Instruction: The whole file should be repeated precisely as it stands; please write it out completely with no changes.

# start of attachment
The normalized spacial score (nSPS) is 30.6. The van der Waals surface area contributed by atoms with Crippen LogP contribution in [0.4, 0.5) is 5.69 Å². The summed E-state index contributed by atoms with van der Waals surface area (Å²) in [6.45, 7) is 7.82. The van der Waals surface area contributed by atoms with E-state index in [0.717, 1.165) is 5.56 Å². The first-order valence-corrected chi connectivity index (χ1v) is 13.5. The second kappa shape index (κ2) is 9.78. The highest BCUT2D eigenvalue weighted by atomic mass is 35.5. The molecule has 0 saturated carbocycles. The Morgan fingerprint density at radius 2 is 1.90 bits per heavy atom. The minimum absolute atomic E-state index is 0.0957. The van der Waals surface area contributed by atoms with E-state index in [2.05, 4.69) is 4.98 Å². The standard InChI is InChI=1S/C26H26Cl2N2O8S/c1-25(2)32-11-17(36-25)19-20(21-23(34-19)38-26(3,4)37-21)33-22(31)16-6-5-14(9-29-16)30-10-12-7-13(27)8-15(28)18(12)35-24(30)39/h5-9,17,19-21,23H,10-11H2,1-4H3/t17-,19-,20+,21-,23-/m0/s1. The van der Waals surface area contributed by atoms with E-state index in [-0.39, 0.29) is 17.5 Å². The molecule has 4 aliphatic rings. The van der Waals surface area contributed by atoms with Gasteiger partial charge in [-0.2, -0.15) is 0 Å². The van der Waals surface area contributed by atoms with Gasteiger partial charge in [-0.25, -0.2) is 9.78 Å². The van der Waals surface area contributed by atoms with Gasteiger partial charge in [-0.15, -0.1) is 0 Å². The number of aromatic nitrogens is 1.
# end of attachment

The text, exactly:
The normalized spacial score (nSPS) is 30.6. The van der Waals surface area contributed by atoms with Crippen LogP contribution in [0.4, 0.5) is 5.69 Å². The summed E-state index contributed by atoms with van der Waals surface area (Å²) in [6.45, 7) is 7.82. The van der Waals surface area contributed by atoms with E-state index in [0.717, 1.165) is 5.56 Å². The first-order valence-corrected chi connectivity index (χ1v) is 13.5. The second kappa shape index (κ2) is 9.78. The highest BCUT2D eigenvalue weighted by atomic mass is 35.5. The molecule has 0 saturated carbocycles. The Morgan fingerprint density at radius 2 is 1.90 bits per heavy atom. The minimum absolute atomic E-state index is 0.0957. The van der Waals surface area contributed by atoms with E-state index in [2.05, 4.69) is 4.98 Å². The standard InChI is InChI=1S/C26H26Cl2N2O8S/c1-25(2)32-11-17(36-25)19-20(21-23(34-19)38-26(3,4)37-21)33-22(31)16-6-5-14(9-29-16)30-10-12-7-13(27)8-15(28)18(12)35-24(30)39/h5-9,17,19-21,23H,10-11H2,1-4H3/t17-,19-,20+,21-,23-/m0/s1. The van der Waals surface area contributed by atoms with E-state index in [-0.39, 0.29) is 17.5 Å². The molecule has 4 aliphatic rings. The van der Waals surface area contributed by atoms with Gasteiger partial charge in [-0.2, -0.15) is 0 Å². The van der Waals surface area contributed by atoms with Gasteiger partial charge in [-0.25, -0.2) is 9.78 Å². The van der Waals surface area contributed by atoms with Gasteiger partial charge in [-0.15, -0.1) is 0 Å². The number of aromatic nitrogens is 1.